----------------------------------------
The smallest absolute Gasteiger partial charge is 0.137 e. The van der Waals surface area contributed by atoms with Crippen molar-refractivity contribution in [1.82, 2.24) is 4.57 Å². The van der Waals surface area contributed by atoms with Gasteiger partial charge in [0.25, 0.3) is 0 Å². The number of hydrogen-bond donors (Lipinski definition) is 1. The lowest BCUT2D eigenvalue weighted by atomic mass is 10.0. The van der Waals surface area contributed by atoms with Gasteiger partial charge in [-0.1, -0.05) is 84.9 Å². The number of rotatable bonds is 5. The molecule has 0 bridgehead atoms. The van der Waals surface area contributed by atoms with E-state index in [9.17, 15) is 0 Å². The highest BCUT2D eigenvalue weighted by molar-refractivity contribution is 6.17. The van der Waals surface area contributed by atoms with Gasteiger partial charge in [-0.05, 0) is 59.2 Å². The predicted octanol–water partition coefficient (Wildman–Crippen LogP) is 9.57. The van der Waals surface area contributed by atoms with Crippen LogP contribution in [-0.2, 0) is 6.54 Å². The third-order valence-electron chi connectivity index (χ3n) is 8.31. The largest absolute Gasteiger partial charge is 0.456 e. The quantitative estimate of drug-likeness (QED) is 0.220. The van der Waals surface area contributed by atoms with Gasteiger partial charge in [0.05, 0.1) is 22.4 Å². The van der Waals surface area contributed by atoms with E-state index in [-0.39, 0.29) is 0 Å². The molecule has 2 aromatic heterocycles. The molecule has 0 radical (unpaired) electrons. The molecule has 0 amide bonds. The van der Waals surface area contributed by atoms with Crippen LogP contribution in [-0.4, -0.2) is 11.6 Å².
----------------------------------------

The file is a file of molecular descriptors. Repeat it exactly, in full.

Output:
The smallest absolute Gasteiger partial charge is 0.137 e. The van der Waals surface area contributed by atoms with Crippen molar-refractivity contribution in [1.82, 2.24) is 4.57 Å². The van der Waals surface area contributed by atoms with Gasteiger partial charge in [0.25, 0.3) is 0 Å². The number of hydrogen-bond donors (Lipinski definition) is 1. The lowest BCUT2D eigenvalue weighted by atomic mass is 10.0. The van der Waals surface area contributed by atoms with Gasteiger partial charge in [-0.1, -0.05) is 84.9 Å². The number of rotatable bonds is 5. The molecule has 0 bridgehead atoms. The van der Waals surface area contributed by atoms with E-state index in [9.17, 15) is 0 Å². The highest BCUT2D eigenvalue weighted by molar-refractivity contribution is 6.17. The van der Waals surface area contributed by atoms with Gasteiger partial charge in [-0.05, 0) is 59.2 Å². The predicted octanol–water partition coefficient (Wildman–Crippen LogP) is 9.57. The van der Waals surface area contributed by atoms with Crippen LogP contribution in [-0.2, 0) is 6.54 Å². The third-order valence-electron chi connectivity index (χ3n) is 8.31. The largest absolute Gasteiger partial charge is 0.456 e. The quantitative estimate of drug-likeness (QED) is 0.220. The van der Waals surface area contributed by atoms with Gasteiger partial charge in [0.05, 0.1) is 22.4 Å². The van der Waals surface area contributed by atoms with E-state index in [-0.39, 0.29) is 0 Å². The molecule has 2 aromatic heterocycles. The molecule has 0 radical (unpaired) electrons. The molecule has 0 amide bonds. The van der Waals surface area contributed by atoms with Crippen LogP contribution in [-0.4, -0.2) is 11.6 Å².